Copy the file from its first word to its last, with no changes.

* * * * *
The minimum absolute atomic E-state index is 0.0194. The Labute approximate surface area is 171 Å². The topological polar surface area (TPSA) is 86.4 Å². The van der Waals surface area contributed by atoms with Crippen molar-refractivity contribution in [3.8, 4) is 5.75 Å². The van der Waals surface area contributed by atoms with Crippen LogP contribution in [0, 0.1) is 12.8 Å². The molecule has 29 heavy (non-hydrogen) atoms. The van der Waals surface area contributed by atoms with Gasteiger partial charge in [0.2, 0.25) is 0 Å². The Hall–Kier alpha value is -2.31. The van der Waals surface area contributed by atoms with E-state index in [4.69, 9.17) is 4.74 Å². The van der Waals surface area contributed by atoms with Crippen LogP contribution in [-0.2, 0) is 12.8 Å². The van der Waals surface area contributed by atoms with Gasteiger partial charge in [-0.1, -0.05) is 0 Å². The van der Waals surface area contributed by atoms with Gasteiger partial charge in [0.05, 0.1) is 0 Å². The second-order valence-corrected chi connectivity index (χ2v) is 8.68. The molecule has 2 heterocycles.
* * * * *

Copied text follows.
The minimum absolute atomic E-state index is 0.0194. The Labute approximate surface area is 171 Å². The topological polar surface area (TPSA) is 86.4 Å². The van der Waals surface area contributed by atoms with Crippen molar-refractivity contribution in [3.8, 4) is 5.75 Å². The van der Waals surface area contributed by atoms with Crippen LogP contribution in [0, 0.1) is 12.8 Å². The molecule has 29 heavy (non-hydrogen) atoms. The van der Waals surface area contributed by atoms with Gasteiger partial charge in [0.2, 0.25) is 0 Å². The Hall–Kier alpha value is -2.31. The van der Waals surface area contributed by atoms with E-state index in [4.69, 9.17) is 4.74 Å². The van der Waals surface area contributed by atoms with Crippen LogP contribution in [-0.2, 0) is 12.8 Å². The van der Waals surface area contributed by atoms with Gasteiger partial charge in [-0.1, -0.05) is 0 Å². The van der Waals surface area contributed by atoms with Gasteiger partial charge in [0.05, 0.1) is 0 Å². The second-order valence-corrected chi connectivity index (χ2v) is 8.68. The molecule has 2 heterocycles.